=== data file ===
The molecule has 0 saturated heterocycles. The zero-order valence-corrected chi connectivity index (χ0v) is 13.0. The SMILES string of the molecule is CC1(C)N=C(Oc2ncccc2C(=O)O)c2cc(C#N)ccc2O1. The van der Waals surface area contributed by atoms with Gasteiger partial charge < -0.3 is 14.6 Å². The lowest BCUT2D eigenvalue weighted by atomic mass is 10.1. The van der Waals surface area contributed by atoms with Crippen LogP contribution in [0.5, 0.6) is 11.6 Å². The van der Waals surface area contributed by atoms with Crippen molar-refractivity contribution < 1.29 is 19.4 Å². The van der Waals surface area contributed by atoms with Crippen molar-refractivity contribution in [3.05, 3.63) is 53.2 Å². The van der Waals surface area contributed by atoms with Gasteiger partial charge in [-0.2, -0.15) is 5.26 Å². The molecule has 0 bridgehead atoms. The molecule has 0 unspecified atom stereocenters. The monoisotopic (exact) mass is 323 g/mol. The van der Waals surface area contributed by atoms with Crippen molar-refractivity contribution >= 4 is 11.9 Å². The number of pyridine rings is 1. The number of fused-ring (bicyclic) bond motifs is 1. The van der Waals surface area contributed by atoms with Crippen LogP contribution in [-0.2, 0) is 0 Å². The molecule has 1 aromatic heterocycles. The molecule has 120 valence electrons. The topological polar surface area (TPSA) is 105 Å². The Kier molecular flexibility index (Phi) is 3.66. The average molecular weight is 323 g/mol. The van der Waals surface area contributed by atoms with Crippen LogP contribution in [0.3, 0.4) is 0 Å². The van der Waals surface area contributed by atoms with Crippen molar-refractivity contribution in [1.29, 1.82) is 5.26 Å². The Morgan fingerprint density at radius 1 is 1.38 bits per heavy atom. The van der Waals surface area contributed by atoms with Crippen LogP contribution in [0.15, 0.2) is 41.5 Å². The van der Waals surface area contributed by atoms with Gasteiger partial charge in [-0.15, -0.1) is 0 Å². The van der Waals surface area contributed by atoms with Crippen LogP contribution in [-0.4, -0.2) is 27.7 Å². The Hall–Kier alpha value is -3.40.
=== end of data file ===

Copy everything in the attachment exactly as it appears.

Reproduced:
The molecule has 0 saturated heterocycles. The zero-order valence-corrected chi connectivity index (χ0v) is 13.0. The SMILES string of the molecule is CC1(C)N=C(Oc2ncccc2C(=O)O)c2cc(C#N)ccc2O1. The van der Waals surface area contributed by atoms with Gasteiger partial charge < -0.3 is 14.6 Å². The lowest BCUT2D eigenvalue weighted by atomic mass is 10.1. The van der Waals surface area contributed by atoms with Crippen LogP contribution in [0.5, 0.6) is 11.6 Å². The van der Waals surface area contributed by atoms with Crippen molar-refractivity contribution < 1.29 is 19.4 Å². The van der Waals surface area contributed by atoms with Crippen molar-refractivity contribution in [3.05, 3.63) is 53.2 Å². The van der Waals surface area contributed by atoms with Gasteiger partial charge in [-0.2, -0.15) is 5.26 Å². The molecule has 0 bridgehead atoms. The molecule has 0 unspecified atom stereocenters. The monoisotopic (exact) mass is 323 g/mol. The van der Waals surface area contributed by atoms with Crippen molar-refractivity contribution >= 4 is 11.9 Å². The number of pyridine rings is 1. The number of fused-ring (bicyclic) bond motifs is 1. The van der Waals surface area contributed by atoms with Crippen LogP contribution in [-0.2, 0) is 0 Å². The molecule has 1 aromatic heterocycles. The molecule has 120 valence electrons. The topological polar surface area (TPSA) is 105 Å². The Kier molecular flexibility index (Phi) is 3.66. The average molecular weight is 323 g/mol. The van der Waals surface area contributed by atoms with Crippen LogP contribution in [0.3, 0.4) is 0 Å². The van der Waals surface area contributed by atoms with Crippen molar-refractivity contribution in [1.29, 1.82) is 5.26 Å². The Morgan fingerprint density at radius 1 is 1.38 bits per heavy atom. The van der Waals surface area contributed by atoms with Crippen LogP contribution in [0.15, 0.2) is 41.5 Å². The van der Waals surface area contributed by atoms with Gasteiger partial charge in [-0.15, -0.1) is 0 Å². The van der Waals surface area contributed by atoms with Crippen LogP contribution in [-0.4, -0.2) is 27.7 Å². The Hall–Kier alpha value is -3.40.